Proposed Rule Seeks Lower Medicare Advantage, Part D Drug Prices

Proposed rule looks to give Medicare Advantage and Part D plans the leverage to negotiate lower drug prices, out-of-pocket expenses.

Prescription drug costs for Medicare Advantage, Part D

 – CMS has opened comments on a proposed rule with the purpose of lowering the cost of prescription drugs and out-of-pocket expenses under Medicare Part C (Medicare Advantage) and Part D. The proposed rule aligns with the Trump Administration’s imperative to curb the high costs of prescriptions which continue to rise.

On Monday, the federal agency announced the proposed rule set to hit the Federal Register later this week alongside a fact sheet highlighting the most important components of the rule.

The first major provision would give Medicare Advantage and Part D plans flexibility regarding six protected class of drugs — antidepressants, antipsychotics, anticonvulsants, immunosuppressants for treatment of transplant rejection, antiretrovirals, and antineoplastics. The proposed rule maintains the protected status of these drugs but allows Part D plans to seek discounts, especially for beneficiaries requiring these medications.

All told, the proposed rule stipulates three exceptions:

1. implement broader use of prior authorization and step therapy for protected class drugs, including to determine use for protected class indications;

2. exclude a protected class drug from a formulary if the drug represents only a new formulation of an existing single-source drug or biological product, regardless of whether the older formulation remains on the market; and

3. exclude a protected class drug from a formulary if the price of the drug increased beyond a certain threshold over a specified look-back period.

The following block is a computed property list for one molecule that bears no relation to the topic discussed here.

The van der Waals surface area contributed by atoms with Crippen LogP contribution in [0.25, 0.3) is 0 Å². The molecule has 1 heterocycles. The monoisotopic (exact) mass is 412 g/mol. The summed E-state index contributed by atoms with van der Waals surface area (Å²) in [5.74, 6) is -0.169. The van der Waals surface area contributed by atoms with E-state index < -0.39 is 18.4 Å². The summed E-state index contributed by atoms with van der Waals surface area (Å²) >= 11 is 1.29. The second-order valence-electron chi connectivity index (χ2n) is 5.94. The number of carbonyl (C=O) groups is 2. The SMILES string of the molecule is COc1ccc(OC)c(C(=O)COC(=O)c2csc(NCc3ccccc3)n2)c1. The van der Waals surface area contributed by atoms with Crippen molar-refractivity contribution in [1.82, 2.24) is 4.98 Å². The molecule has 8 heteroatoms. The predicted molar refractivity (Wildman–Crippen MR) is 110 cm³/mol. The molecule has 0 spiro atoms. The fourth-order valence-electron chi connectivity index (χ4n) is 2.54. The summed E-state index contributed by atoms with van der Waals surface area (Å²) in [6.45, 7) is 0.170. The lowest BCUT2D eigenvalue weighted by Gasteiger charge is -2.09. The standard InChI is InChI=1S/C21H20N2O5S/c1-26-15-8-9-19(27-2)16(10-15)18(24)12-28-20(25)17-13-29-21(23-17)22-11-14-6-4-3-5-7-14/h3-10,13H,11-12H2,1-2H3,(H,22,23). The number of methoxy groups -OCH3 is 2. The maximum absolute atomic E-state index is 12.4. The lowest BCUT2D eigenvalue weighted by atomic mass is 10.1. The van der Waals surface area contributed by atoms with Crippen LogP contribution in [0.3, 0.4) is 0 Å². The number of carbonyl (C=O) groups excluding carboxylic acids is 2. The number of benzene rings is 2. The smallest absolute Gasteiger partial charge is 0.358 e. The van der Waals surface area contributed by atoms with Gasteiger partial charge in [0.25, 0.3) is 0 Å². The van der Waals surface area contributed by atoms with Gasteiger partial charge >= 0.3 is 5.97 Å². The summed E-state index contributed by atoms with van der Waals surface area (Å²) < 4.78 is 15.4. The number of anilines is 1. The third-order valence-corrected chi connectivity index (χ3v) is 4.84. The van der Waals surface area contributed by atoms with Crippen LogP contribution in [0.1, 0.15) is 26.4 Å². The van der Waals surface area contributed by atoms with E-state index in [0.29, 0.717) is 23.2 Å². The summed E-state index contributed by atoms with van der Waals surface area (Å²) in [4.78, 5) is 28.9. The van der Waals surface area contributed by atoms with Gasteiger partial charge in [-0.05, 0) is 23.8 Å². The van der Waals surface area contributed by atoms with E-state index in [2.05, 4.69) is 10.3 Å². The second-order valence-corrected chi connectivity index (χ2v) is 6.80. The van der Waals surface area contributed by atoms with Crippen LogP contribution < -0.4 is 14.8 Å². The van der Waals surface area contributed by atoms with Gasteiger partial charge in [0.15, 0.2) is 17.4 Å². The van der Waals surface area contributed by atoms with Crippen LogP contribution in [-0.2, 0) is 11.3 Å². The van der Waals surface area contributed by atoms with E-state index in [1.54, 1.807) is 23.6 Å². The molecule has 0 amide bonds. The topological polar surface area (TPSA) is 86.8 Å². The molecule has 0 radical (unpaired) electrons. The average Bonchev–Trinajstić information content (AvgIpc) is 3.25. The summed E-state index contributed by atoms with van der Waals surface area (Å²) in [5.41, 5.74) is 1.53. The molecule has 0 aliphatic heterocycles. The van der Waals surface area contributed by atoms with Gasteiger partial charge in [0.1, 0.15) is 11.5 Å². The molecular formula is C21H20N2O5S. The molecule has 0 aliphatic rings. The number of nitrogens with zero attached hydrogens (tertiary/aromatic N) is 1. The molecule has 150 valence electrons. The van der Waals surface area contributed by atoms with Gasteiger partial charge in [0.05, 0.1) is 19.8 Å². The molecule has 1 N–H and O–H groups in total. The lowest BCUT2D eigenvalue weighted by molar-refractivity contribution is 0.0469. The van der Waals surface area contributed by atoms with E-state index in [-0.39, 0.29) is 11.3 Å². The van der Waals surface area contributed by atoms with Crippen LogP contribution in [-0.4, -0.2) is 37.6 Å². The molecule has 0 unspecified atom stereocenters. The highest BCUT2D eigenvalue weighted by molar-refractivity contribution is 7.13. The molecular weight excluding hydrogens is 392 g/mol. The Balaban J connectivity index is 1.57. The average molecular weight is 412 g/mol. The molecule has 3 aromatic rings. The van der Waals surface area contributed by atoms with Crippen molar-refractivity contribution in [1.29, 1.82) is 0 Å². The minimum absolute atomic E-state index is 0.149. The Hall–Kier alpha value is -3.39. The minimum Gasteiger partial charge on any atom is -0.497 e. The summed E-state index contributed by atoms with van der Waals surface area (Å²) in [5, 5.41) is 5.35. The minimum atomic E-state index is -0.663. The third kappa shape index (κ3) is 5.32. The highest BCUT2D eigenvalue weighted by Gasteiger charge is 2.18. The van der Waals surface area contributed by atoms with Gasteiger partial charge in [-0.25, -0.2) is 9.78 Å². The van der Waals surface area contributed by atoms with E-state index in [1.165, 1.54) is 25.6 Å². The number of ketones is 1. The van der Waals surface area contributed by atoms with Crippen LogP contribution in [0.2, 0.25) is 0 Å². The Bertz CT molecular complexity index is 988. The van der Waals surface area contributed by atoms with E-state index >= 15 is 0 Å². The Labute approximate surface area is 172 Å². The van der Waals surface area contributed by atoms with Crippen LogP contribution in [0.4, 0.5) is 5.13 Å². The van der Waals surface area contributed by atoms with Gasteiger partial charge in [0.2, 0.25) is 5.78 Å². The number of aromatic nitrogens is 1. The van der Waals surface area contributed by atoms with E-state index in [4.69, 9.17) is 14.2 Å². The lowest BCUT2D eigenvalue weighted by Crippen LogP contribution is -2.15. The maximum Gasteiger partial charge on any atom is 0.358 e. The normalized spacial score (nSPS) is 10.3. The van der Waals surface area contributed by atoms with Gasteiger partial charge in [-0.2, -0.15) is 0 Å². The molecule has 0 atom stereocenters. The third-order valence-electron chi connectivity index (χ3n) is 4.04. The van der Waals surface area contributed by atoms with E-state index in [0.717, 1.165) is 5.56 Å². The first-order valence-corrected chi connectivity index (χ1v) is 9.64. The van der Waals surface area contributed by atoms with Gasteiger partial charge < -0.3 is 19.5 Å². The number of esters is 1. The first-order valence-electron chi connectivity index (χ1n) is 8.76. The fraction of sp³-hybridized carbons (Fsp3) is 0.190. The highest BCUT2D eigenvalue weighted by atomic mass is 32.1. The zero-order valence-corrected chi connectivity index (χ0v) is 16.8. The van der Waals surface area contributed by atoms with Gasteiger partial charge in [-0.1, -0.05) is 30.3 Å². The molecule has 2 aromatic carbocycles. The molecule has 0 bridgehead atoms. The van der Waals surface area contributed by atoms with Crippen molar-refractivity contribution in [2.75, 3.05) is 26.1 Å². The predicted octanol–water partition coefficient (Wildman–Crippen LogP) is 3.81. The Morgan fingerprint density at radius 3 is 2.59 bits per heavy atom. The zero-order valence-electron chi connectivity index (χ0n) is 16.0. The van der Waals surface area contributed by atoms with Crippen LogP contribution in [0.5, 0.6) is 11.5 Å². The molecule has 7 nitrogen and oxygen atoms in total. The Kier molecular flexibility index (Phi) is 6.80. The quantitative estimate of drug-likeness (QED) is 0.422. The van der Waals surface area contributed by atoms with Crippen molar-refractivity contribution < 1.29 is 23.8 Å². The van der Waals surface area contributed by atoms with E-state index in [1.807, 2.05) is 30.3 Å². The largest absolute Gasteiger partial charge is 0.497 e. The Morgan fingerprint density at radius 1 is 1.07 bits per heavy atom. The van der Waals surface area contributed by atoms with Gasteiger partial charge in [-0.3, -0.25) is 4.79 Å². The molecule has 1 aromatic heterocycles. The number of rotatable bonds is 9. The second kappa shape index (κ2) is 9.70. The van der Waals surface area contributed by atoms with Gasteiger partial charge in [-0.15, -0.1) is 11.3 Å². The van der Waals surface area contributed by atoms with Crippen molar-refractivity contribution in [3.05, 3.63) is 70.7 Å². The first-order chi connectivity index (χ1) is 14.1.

A second provision targets e-prescribing and would require Part D plans to adopt a provider Real Time Benefit Tool by the start of 2020.

“RTBTs have the capability to inform prescribers when lower-cost alternative therapies are available under the beneficiary’s prescription drug benefit, which can improve medication adherence, lower prescription drug costs, and minimize beneficiary out-of-pocket costs,” CMS stated.

Under a third major provision, Medicare Advantage plans must implement step therapy for Part B medications as a utilization management tool.

“We believe that step therapy as a utilization management tool will better enable MA organizations to ensure that Medicare beneficiaries pay less overall or per unit for Part B drugs,” the federal agency indicated. “Under the proposal, step therapy requirements may only apply to new starts of medication, must be reviewed and approved by the plan’s pharmacy and therapeutics committee, and coverage requests related to Part B drugs will be subject to shorter adjudication timeframes that mirror the current rules in Part D.”

Part D explanations of benefits are the focus of a fourth provision. These Medicare plans will be tasked with including drug pricing information and lower cost therapeutic alternatives as part of these explanations with the goal of enabling Medicare beneficiaries to lower their out-of-pocket expenses.

A fifth provision would prohibit the practice of inserting gag clauses into pharmacy contracts. These clauses prohibit or penalize pharmacies that disclose a lower cash price to beneficiaries, thus preventing the latter from learning about lower-cost alternatives.

A six and last provision focuses on negotiated prices for pharmacy payments, although the timeline for implementation remains uncertain. “The policy we are considering would reduce beneficiary out-of-pocket costs, and improve price transparency and market competition under the Part D program,” CMS observed.

The federal agency is responding to changing payment methods based on performance:

The negotiated price for a drug is the price reported to CMS at the point of sale, which is used to calculate beneficiary cost-sharing and generally adjudicate the Part D benefit. With the emergence of performance-based pharmacy payment arrangements, the negotiated price is increasingly higher than the final payment to pharmacies unless it incorporates the large price concessions that result from these arrangements. Higher negotiated prices lead to higher beneficiary cost-sharing and faster beneficiary advancement through the Part D benefit.

Earlier this month, Surescripts noted that that prescription spending is projected to increase 6.3 percent and carry with it a $10-increase in copays along with the added risk that beneficiaries will not use their prescriptions. The health information network found that the RTBT use was linked to decreases in prescription costs as a result of providers choosing less costly alternative medications.


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